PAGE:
Part of a whole reflecting on old age thing for me. People are different nowadays. Take tattoos. The only people who had tattoos when I was young were criminals, bikers (not always distinguishable) and people in the military. Now just about everyone of a certain age has them. I don't mind them, to be honest. But please don't try to tell me - as one ex-girlfriend implied - that there's something rebellious about them. Samantha Cameron has a tattoo, for fuck sake! How anti-establishment is that? Not very, I'm thinking.

Millstones vs therapy

According to this report, a hotline set up by the Catholic Church to deal with the victims of paedophile priests melted down on its first day:
"The numbers were far more than the handful of therapists assigned to deal with them could cope with. In the end only 162 out of 4,459 callers were given advice before the system was shut down.

Andreas Zimmer, head of the project in the Bishopric of Trier, admitted that he wasn't prepared for "that kind of an onslaught." The hotline is the Church's attempt to win back trust in the face of an escalating abuse scandal that threatens the papacy of German-born Pontiff Benedict XVI in Rome."
Jesus said, "It is impossible but that offences will come: but woe unto him, through whom they come! It were better for him that a millstone were hanged about his neck, and he cast into the sea, than that he should offend one of these little ones."

I wouldn't accuse the bishops of Rome being ignorant of these words. Rather, one can only assume that given the obvious scale of the problem here, they concluded that applying the words of their lord too literally would involve an unfeasible amount of heavy lifting, which is why they opted for 'therapy' instead.

The crimes are an abomination. While fresh revelations about the scale of these are unfolding continuously, they have been well-known for some time. What is truly astonishing is the response to them. It's as if the Vatican formed a committee and set its members the task of finding the most offensive self-justification possible. The hands-down winner was the Pope's preacher who compared adverse media coverage with European anti-Semitism. It takes a special kind of chutzpah to deliver this grotesquely offensive anology on Good Friday, of all days - a date in the Christian calendar that European Jews had even more reason than usual to feel a little uneasy.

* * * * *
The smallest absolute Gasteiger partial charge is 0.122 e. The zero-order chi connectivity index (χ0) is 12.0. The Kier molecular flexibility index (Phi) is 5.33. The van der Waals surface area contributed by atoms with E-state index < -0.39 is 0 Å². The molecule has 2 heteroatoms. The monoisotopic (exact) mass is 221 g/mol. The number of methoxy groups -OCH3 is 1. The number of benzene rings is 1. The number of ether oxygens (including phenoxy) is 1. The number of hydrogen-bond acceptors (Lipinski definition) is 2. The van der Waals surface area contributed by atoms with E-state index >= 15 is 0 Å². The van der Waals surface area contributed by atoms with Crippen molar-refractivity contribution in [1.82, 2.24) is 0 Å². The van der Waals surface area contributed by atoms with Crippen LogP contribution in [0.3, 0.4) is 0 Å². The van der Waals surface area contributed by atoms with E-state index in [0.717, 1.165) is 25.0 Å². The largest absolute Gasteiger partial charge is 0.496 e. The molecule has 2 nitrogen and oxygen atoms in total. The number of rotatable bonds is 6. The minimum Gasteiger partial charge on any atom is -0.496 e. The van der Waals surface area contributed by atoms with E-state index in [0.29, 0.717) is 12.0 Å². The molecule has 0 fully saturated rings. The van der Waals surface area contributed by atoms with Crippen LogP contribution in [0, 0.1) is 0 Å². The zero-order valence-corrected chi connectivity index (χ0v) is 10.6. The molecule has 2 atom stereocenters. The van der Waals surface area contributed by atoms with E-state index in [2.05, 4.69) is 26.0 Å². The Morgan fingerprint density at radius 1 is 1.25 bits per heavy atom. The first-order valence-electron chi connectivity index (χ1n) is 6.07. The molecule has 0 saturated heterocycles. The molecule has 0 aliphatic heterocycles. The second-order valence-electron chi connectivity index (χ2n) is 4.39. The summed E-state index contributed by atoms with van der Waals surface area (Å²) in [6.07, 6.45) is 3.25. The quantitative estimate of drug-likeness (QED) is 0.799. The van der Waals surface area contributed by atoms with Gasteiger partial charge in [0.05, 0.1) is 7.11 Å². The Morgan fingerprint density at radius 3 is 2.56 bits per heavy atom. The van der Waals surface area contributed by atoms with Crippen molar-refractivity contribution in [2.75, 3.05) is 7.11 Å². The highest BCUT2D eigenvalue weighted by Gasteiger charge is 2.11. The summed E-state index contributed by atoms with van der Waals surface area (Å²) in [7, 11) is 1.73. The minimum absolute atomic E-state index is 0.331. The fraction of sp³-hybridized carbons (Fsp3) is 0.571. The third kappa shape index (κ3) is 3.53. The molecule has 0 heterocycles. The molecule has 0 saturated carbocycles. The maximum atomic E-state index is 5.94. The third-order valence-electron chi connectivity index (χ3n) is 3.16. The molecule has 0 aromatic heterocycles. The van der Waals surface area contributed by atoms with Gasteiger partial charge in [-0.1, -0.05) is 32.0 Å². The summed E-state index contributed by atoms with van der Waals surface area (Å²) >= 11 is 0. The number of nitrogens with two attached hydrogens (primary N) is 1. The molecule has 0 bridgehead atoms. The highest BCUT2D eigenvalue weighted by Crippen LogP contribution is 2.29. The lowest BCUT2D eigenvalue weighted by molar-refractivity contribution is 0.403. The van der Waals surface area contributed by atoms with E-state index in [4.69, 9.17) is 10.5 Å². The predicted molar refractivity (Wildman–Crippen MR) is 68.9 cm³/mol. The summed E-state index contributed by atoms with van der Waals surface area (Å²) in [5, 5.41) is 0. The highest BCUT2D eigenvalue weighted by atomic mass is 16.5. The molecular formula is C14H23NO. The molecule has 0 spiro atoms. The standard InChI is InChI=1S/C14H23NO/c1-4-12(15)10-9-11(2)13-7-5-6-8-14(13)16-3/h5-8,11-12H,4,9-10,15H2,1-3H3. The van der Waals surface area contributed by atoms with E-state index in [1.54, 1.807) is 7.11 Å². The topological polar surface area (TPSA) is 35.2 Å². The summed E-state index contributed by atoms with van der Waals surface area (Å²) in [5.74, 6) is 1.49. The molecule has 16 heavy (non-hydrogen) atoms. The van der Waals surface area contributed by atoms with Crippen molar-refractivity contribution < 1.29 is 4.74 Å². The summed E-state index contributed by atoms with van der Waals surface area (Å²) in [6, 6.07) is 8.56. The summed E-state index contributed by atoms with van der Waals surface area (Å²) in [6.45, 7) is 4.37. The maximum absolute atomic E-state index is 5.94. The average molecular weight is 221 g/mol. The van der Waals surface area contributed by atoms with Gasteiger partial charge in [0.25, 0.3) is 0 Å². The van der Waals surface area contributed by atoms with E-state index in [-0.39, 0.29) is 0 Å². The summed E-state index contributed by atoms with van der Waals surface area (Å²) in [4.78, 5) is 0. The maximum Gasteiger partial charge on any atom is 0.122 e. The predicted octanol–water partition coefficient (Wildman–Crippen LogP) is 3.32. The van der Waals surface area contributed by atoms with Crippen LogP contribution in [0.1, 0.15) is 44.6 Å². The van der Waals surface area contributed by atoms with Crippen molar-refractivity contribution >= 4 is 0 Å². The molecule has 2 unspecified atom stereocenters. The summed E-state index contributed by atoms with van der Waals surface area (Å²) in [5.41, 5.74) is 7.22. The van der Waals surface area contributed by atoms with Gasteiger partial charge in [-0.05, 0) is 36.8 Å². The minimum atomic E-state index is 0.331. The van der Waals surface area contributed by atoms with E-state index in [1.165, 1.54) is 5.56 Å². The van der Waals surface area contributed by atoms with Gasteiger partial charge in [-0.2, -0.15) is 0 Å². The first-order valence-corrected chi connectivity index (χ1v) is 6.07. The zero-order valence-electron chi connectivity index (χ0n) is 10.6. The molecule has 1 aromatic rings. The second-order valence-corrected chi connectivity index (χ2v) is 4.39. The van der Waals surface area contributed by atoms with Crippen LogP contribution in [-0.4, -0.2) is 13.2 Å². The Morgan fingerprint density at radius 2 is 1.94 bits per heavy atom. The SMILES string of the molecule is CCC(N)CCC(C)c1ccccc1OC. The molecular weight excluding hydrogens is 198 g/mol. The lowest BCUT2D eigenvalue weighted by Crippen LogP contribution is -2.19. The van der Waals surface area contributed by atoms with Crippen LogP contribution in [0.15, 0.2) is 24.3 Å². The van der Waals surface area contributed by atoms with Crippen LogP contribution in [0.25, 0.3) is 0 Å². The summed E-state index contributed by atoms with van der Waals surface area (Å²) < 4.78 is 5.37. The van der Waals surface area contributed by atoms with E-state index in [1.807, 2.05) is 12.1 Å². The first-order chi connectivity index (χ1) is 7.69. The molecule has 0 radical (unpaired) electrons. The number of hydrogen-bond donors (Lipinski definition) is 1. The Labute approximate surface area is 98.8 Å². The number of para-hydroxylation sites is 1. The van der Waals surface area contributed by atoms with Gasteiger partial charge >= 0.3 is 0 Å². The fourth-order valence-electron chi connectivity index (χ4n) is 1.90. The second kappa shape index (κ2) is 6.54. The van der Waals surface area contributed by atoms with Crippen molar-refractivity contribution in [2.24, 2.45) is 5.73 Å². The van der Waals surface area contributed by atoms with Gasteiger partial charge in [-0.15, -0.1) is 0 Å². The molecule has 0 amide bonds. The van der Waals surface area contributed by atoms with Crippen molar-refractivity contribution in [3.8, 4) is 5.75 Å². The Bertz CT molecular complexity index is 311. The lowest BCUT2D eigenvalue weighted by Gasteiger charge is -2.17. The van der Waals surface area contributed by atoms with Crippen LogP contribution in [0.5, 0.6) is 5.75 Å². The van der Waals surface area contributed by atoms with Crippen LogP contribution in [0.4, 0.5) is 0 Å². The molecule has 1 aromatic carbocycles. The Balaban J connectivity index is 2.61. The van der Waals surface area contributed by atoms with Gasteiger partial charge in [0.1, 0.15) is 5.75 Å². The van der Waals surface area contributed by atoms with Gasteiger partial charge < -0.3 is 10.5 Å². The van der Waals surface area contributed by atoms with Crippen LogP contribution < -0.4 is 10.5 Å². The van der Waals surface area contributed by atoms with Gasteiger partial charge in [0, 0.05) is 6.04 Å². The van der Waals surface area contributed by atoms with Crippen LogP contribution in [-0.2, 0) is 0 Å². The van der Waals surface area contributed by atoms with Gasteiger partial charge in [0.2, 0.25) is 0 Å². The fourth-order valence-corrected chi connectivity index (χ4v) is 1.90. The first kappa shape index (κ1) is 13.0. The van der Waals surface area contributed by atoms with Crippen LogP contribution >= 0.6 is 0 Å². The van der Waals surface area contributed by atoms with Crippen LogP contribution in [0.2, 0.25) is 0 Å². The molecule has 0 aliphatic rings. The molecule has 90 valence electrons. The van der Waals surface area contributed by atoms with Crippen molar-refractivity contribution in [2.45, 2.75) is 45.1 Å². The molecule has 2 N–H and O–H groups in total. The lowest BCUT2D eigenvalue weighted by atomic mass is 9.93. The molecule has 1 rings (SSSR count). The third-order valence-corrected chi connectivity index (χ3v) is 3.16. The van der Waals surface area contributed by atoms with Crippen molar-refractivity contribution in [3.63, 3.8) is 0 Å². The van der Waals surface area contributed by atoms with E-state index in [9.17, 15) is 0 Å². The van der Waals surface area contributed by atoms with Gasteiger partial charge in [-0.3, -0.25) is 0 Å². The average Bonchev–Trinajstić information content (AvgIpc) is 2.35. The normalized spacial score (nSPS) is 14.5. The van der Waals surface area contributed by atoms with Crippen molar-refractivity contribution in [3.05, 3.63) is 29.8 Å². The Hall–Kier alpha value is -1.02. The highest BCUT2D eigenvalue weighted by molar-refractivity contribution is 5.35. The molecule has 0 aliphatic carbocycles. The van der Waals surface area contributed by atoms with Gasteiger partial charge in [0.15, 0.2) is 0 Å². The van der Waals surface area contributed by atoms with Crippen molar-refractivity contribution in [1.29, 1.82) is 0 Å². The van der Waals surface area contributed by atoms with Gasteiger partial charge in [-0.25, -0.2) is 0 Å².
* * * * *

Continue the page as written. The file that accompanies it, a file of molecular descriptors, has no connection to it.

I was left wondering: is this Rome's Ceau┼čescu moment? There was something about the reaction - from old men accustomed to obedience and deference, responding with arrogant incomprehension to the fact that they are no longer receiving it, that reminded me of this. A phenomenon that is both tragic and repulsive.

But it is unlikely that Rome will suffer so immediate a downfall. It has been around so much longer and so will die so much more slowly. Or it may survive if it painfully adapts to the modern world that it despises so much. But its survival is by no means guaranteed. This is something Our Maddy of the Sorrows might want to consider. In her latest she uses the present travails of the Roman Church as a peg on which to hang a tedious spiel about the 'New Atheists'. Religious believers are multiplying, she points out, and nowhere more than in China.

Yeah, but she fails to make the distinction - a common failing of religion's opponents too - between religious belief and the institutions that codify it and claim a monopoly over it. The former seems to be flourishing; the latter, on the other hand, are clearly having a few problems.

In the case of China, for example, the form of Christianity that seems to be expanding the fastest is the protestant Christianity that owes it origins to the underground 'house church' movement - a phenomenon that appears to owe nothing to any episcopalian structure.

The Chinese experience repeats what has been observed in history many times. China's Christians have flourished under persecution. This would be real persecution - imprisonment, torture - as opposed to the light and momentary experience of adverse publicity in the liberal media.

The relationship to state power seems to be crucial here. It was the same in first century Rome or Bismarck's Germany. Religion also seems to flourish when it is confronted with legal indifference, as in the United States. But the prognosis when it is sponsored by the state is not so good. Organised religion suffers the most when it is associated with state oppression - and especially if said state is overthrown and a revolutionary regime takes revenge, as in Jacobin France or Stalinist Russia. But while less catastrophic, it also seems to wither on the vine if it has the sort of state patronage that it has in the English constitution.

This raises an interesting paradox for those religious believers that whine about a lack of religion in 'public life' and also for those of us who are strongly opposed to it: perhaps what we wish for has exactly the opposite effect from the one we desire. For arguably organised religion is Britain's oldest and least efficient nationalised industry.